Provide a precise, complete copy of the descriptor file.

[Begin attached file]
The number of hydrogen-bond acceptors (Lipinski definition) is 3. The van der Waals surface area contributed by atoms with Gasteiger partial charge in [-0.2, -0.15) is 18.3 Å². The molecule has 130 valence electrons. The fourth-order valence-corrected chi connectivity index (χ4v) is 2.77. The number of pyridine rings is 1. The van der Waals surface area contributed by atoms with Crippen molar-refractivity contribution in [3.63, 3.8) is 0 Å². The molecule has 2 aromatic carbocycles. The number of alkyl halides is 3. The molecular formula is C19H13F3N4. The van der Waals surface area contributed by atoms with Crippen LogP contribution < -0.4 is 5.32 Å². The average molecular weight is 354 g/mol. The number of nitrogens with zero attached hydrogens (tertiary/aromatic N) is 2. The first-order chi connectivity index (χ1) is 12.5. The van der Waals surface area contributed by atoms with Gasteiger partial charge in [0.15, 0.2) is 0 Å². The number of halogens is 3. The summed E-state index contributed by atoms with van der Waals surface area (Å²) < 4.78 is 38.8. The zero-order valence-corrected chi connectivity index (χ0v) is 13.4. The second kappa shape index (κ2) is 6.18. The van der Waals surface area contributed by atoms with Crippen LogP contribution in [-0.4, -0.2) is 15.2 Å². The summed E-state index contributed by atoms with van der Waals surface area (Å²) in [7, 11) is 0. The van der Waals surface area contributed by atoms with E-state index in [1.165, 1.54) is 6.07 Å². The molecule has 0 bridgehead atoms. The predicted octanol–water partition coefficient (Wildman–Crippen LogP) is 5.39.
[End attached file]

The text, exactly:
The number of hydrogen-bond acceptors (Lipinski definition) is 3. The van der Waals surface area contributed by atoms with Gasteiger partial charge in [-0.2, -0.15) is 18.3 Å². The molecule has 130 valence electrons. The fourth-order valence-corrected chi connectivity index (χ4v) is 2.77. The number of pyridine rings is 1. The van der Waals surface area contributed by atoms with Crippen molar-refractivity contribution in [3.63, 3.8) is 0 Å². The molecule has 2 aromatic carbocycles. The number of alkyl halides is 3. The molecular formula is C19H13F3N4. The van der Waals surface area contributed by atoms with Crippen LogP contribution < -0.4 is 5.32 Å². The average molecular weight is 354 g/mol. The number of nitrogens with zero attached hydrogens (tertiary/aromatic N) is 2. The first-order chi connectivity index (χ1) is 12.5. The van der Waals surface area contributed by atoms with Gasteiger partial charge in [0.15, 0.2) is 0 Å². The number of halogens is 3. The summed E-state index contributed by atoms with van der Waals surface area (Å²) < 4.78 is 38.8. The zero-order valence-corrected chi connectivity index (χ0v) is 13.4. The second kappa shape index (κ2) is 6.18. The van der Waals surface area contributed by atoms with Crippen LogP contribution in [-0.4, -0.2) is 15.2 Å². The summed E-state index contributed by atoms with van der Waals surface area (Å²) in [7, 11) is 0. The van der Waals surface area contributed by atoms with E-state index in [1.165, 1.54) is 6.07 Å². The molecule has 0 bridgehead atoms. The predicted octanol–water partition coefficient (Wildman–Crippen LogP) is 5.39.